Philippines days 1-4: Adventures roadtripping Cebu on a motorbike + hidden waterfalls + nicest locals in rural villages

The first few days of my solo trip to the Philippines has not been like any other backpacking adventure yet! I spent the last few days in Cebu Island, mostly adventuring on my motorbike around different nature/locals spots across the island. It’s been beautiful, freeing, and just what my soul was looking for, mostly because of my newfound confidence on the motorbike.

Day 1: Bumpy travel day to Cebu + relaxing evening in Moalboal

My trip started off pretty rocky en route to the Philippines. Immigration lines were an absolute nightmare and I ended up missing my connecting flight from Manila to Cebu. Oddly enough, I’m really proud of how composed I was and for feeling so zen about the whole situation. The old me would have bursted into tears if I missed a flight, but this time I had a mindset of “I’ll get there when I get there.” I also find that with solo travel, I complain a lot less since there’s no one else to lean on.

When I finally got to Cebu, I still had 4 hours on a non-air conditioned bus to get to Moalboal, my first destination. I actually turned down a really good deal from my taxi driver to go straight to Moalboal so that I could have this “locals” experience on the bus – it’s part of the adventure!

30 hours of traveling later, I got to Moalboal, a coastal backpackers down in the south of Cebu known for its diving. I checked into my hostel and spent the evening walking around, getting a lay of the land, and watching the sunset over dinner.

After dinner, I walked around town looking for tours for the next day, but none of them sounded appealing to me. I had a looong list of remote waterfalls/hikes I wanted to hit up in Cebu, and the tours had a bunch of extra frills that I didn’t care for. Later on, I met my dorm-mates who we hit it off instantly, and they gave me a bunch of tips on where to go the next day, the main one being to rent a motorbike and see all these sites on my own. Not gonna lie…I was very hesitant, as one of my rules for backpacking is that I’ll never drive a motorbike myself. But after weighing the options, I decided to face my fears as I wanted to have the total freedom on my own schedule…this decision would completely shape my next few days. ๐Ÿ™‚

Day 2: Freedom on the motorbike + 3 waterfalls

The next morning, I had some breakfast and went to rent a motorbike. After a few minutes on the bike, I realized it’s actually not that hard to ride! What’s more difficult are learning the driving “rules” of the Philippines, aka no rules at all. You basically honk and pass people as you feel. But after a few kilometers I felt totally comfortable and was on my way!

First stop, Kawasan Falls. This waterfall is the most popular waterfall among tourists, and you could tell from the hundreds of people swimming + dozens of tours being offered there. There was a nice little hike up to the waterfall that I enjoyed, but I didn’t stay very long as it was just too crowded. Took a few pics and then I hit the road.

Next stop, the Dao Waterfall way down south in Cebu. It was quite a trek to get there, including some beautiful, remote backcountry roads of Cebu covered in tall, lush palm trees which I loved. So unique to be on the bike and explore this section.

The good thing about Dao Waterfall being remote was that there was hardly anyone there. The hike to the waterfall was a bit challenging and required a guide, who also became my photographer :). The hike was absolutely gorgeous through a beautiful canyon, with the clearest water I’ve ever seen.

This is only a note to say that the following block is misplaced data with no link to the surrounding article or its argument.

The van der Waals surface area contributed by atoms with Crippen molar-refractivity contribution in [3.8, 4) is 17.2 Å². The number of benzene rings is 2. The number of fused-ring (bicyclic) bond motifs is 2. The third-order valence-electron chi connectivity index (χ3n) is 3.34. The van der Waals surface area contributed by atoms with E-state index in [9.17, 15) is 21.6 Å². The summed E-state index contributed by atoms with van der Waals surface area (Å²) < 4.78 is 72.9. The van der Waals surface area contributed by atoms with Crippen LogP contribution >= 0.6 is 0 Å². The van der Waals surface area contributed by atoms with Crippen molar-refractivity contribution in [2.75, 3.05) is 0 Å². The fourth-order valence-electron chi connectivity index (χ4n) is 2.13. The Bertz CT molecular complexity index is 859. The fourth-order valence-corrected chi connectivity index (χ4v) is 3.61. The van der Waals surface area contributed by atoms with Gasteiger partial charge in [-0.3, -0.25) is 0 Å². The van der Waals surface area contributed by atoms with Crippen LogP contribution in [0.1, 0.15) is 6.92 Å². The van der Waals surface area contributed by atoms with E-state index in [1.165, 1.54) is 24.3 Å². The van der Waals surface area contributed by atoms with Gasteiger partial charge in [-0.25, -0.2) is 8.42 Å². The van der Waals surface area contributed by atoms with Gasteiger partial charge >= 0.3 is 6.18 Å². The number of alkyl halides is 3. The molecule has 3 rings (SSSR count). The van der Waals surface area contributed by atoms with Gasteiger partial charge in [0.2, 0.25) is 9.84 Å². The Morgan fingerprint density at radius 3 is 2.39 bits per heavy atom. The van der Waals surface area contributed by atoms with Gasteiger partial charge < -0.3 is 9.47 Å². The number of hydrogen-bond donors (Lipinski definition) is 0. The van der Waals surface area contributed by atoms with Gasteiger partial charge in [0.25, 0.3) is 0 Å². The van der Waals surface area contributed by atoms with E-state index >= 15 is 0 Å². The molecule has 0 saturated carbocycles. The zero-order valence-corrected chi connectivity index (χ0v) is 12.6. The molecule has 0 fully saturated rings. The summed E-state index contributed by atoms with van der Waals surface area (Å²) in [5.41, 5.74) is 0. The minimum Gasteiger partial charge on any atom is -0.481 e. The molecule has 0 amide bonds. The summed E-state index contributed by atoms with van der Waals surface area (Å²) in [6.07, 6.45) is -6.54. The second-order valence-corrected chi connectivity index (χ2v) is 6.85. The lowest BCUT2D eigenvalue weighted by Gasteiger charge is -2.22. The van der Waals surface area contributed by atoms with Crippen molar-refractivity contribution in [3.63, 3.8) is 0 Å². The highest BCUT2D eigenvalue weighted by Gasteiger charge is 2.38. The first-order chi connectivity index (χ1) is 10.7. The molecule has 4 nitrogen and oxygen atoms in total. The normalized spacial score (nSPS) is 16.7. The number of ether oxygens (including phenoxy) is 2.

The waterfall itself was absolutely breathtaking. I had the entire place to myself which NEVER happens! I was in heaven while taking in the tall, majestic waterfall and swimming around on my own. This was my favorite waterfall of the day.

One super unique part of riding a motorbike was passing through all the villages along the way. The Philippines is actually quite under-developed, and it was eye-opening to see how the rest of the country lives in quite run-down conditions. Even so, the people I passed by were SO warm and friendly. Every local I interacted with was so helpful and not out to scam you, unlike other SE Asia countries. One lady gave me water when I ran out. Another man stopped to help me when my bike broke down on the road. Almost every single local who saw me would smile big/wave/shout hello, and I tried to do the same back as much as I could. ๐Ÿ™‚

I had time for one last waterfall for the day, and chose Aguind Falls nearby as I heard it required a really intense, active hike. I had two awesome guides to show me the way. There were several “levels” that increased in difficulty, from navigating rocks on all 4’s to literally climbing up vines. I think the guides saw how much fun I was having and opened up 2 hidden levels just for me :P.

It was a nice change of pace from relaxing in the previous waterfalls to being so active in this one. We rock climbed, jumped off cliffs, explored hidden caves, got waterfall “massages”, even relaxed in a hot spring at the end.

The guides were so friendly and conversational; I was just happy to have some human interaction after being on my bike for most of the day, ha.

After the 3 waterfalls, I was pooped! Time to head back to town at golden hour. I didn’t want the day to end as it was absolute perfection and I was honestly just having so much fun cruising on the bike.

For dinner, the hostel friends from yesterday and I went out to a local restaurant. It was sadly their last night in Cebu, so we wanted to make the most of it. We spent 4 hours at the restaurant eating, drinking, and sharing stories from our travels and lives back home. What a perfect first day. ๐Ÿ™‚

Day 3: Locals beach + another waterfall + Osmena Peak + survival mode